Admire the beauty but fear the beast. The beauty is the aurora overhead, here taking the form of great green spiral, seen between picturesque clouds with the bright Moon to the side and stars in the background. The beast is the wave of charged particles that creates the aurora but might, one day, impair civilization. In 1859, following notable auroras seen all across the globe, a pulse of charged particles from a coronal mass ejection (CME) associated with a solar flare impacted Earth’s magnetosphere so forcefully that they created the Carrington Event. A relatively direct path between the Sun and the Earth might have been cleared by a preceding CME. What is sure is that the Carrington Event compressed the Earth’s magnetic field so violently that currents were created in telegraph wires so great that many wires sparked and gave telegraph operators shocks. Were a Carrington-class event to impact the Earth today, speculation holds that damage might occur to global power grids and electronics on a scale never yet experienced. The featured aurora was imaged in 2016 over Thingvallavatn Lake in Iceland, a lake that partly fills a fault that divides Earth’s large Eurasian and North American tectonic plates. APOD in other languages: Arabic, Catalan, Chinese (Beijing), Chinese (Taiwan), Croatian, Czech, Dutch, German, French, French, Indonesian, Japanese, Korean, Montenegrin, Polish, Russian, Serbian, Slovenian, Spanish and Ukrainian

Twenty seven Merlin rocket engines are firing in this close-up of the launch of a Falcon Heavy rocket. Derived from three Falcon 9 first stage rockets with nine Merlin rocket engines each, the Falcon Heavy left NASA’s Kennedy Space Center launch pad 39A on April 11. This second launch of a Falcon Heavy rocket carried the Arabsat 6A communications satellite to space. In February of 2018, the first Falcon Heavy launch carried Starman and a Tesla Roadster. Designed to be reusable, both booster stages and the central core returned safely to planet Earth, the boosters to Cape Canaveral Air Force Station landing zones. The core stage landed off shore on autonomous spaceport drone ship Of Course I Still Love You.

A postcard from planet Earth, this springtime night skyscape looks over Alandan lake in the Alborz mountains. Taken after local midnight on April 17, the central Milky Way is rising over the region’s southeast horizon. Its luminous track of stars and nebulae along the plane of our galaxy are reflected in the mirror-like lake. The brightest celestial beacon mingled with the diffuse galactic starlight is Jupiter. Slightly dimmer, Saturn is below and left just above the mountains. As spring brought leaves to the trees and the galactic center to the northern night the photographer found it also gave frogs their voices, heard like a melody across the calm water.

One of the brightest galaxies in planet Earth’s sky is similar in size to our Milky Way Galaxy: big, beautiful Messier 81. Also known as NGC 3031 or Bode’s galaxy for its 18th century discoverer, this grand spiral can be found toward the northern constellation of Ursa Major, the Great Bear. The detailed telescopic view reveals M81’s bright yellow nucleus, blue spiral arms, pink starforming regions, and sweeping cosmic dust lanes. Some dust lanes actually run through the galactic disk (left of center), contrary to other prominent spiral features though. The errant dust lanes may be the lingering result of a close encounter between M81 and its smaller companion galaxy, M82. Scrutiny of variable stars in M81 has yielded one of the best determined distances for an external galaxy — 11.8 million light-years.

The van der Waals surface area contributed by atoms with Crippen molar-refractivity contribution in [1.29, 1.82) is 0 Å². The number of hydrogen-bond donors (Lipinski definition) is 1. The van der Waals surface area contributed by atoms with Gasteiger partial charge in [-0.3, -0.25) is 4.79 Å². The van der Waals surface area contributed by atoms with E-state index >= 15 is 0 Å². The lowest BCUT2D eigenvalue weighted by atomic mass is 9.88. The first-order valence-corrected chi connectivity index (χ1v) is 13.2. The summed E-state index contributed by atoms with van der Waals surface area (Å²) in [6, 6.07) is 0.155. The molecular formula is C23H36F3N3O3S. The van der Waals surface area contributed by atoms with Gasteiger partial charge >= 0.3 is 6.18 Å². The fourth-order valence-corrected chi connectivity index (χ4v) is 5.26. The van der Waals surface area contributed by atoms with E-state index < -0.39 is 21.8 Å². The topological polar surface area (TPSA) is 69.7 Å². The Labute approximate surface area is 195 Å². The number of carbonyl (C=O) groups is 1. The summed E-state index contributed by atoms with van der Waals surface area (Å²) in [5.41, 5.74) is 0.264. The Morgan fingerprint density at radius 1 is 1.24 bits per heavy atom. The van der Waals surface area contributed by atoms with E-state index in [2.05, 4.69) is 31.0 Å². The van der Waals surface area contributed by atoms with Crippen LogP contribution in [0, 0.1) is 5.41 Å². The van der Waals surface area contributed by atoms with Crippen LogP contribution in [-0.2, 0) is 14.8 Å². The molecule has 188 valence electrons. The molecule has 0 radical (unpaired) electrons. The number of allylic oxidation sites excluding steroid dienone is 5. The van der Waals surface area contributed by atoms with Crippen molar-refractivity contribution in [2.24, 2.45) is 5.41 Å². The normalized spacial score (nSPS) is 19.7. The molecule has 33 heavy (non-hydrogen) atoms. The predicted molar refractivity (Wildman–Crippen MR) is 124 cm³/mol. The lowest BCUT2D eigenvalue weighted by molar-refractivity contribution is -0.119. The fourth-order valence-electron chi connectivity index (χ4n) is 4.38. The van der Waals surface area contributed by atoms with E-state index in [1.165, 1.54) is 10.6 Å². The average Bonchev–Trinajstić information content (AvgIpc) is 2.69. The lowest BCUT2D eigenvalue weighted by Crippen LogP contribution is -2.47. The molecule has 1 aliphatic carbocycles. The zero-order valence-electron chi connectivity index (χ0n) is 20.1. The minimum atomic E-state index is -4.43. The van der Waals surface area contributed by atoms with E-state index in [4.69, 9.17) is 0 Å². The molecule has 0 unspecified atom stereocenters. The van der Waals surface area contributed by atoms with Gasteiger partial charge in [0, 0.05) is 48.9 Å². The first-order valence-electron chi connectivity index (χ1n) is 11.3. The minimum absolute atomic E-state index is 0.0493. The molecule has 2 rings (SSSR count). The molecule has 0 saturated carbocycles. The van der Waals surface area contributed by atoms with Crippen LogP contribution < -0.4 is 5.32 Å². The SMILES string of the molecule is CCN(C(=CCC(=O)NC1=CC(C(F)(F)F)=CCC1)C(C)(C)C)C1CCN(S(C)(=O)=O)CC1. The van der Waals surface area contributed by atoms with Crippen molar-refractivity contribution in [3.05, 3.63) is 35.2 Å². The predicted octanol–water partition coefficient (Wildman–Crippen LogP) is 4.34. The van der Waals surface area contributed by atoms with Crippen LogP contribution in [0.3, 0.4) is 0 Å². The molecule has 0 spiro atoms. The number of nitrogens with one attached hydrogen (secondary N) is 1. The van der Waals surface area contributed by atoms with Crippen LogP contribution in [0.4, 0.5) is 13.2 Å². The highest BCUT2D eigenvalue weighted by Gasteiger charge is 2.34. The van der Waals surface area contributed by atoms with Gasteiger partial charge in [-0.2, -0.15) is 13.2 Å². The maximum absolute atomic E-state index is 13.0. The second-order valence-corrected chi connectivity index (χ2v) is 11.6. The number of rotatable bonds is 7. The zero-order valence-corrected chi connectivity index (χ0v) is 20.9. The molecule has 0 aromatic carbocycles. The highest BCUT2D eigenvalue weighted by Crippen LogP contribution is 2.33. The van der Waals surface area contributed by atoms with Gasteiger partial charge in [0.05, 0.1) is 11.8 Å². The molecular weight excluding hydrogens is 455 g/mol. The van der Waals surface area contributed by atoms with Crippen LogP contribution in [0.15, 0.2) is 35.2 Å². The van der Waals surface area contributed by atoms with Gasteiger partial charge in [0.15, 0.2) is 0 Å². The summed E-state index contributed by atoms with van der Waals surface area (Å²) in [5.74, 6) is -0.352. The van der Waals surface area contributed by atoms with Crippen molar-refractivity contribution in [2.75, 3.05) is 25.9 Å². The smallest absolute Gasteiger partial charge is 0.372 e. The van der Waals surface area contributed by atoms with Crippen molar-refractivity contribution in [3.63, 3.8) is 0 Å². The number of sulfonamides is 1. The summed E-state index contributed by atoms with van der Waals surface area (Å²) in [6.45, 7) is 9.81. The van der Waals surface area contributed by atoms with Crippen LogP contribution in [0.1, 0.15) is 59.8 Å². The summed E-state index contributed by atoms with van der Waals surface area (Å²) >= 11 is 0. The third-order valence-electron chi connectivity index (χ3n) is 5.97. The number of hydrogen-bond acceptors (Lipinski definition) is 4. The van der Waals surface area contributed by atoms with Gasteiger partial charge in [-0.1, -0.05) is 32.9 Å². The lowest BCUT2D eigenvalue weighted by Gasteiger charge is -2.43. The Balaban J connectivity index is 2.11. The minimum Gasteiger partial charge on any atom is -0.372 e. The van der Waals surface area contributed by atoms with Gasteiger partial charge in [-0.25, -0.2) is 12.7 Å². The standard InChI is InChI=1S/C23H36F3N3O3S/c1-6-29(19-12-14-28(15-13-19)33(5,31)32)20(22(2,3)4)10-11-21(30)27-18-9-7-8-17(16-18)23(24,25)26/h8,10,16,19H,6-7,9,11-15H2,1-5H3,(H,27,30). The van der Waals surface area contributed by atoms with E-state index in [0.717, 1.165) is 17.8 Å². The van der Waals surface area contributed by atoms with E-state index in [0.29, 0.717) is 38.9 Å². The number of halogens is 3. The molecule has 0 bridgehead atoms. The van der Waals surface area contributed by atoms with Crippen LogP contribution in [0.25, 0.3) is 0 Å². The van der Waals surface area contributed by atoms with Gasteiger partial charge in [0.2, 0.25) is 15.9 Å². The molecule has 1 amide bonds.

Strange shapes and textures can be found in neighborhood of the Cone Nebula. The unusual shapes originate from fine interstellar dust reacting in complex ways with the energetic light and hot gas being expelled by the young stars. The brightest star on the right of the featured picture is S Mon, while the region just below it has been nicknamed the Fox Fur Nebula for its color and structure. The blue glow directly surrounding S Mon results from reflection, where neighboring dust reflects light from the bright star. The red glow that encompasses the whole region results not only from dust reflection but also emission from hydrogen gas ionized by starlight. S Mon is part of a young open cluster of stars named NGC 2264, located about 2500 light years away toward the constellation of the Unicorn (Monoceros). Even though it points right at S Mon, details of the origin of the mysterious geometric Cone Nebula, visible on the far left, remain a mystery.

Do you see the dolphin-shaped cloud on Jupiter? The cloud was visible last year during perijove 16, the sixteenth time that NASA’s robotic spacecraft Juno passed near Jupiter since it arrived in mid-2016. During each perijove, Juno passes near a slightly different part of Jupiter’s cloud tops. The dolphin shape may be surprising but is not scientifically significant — clouds on Jupiter and Earth are constantly shifting and can temporarily mimic many familiar shapes. The cloud appears in Jupiter’s South Temperate Belt (STB), a band of dark and dropping clouds that rings the planet and also contains Oval BA, dubbed Red Spot Jr. The featured image was digitally processed to enhance color and contrast. Juno’s next swoop near Jupiter — perijove 20 — will occur on late May.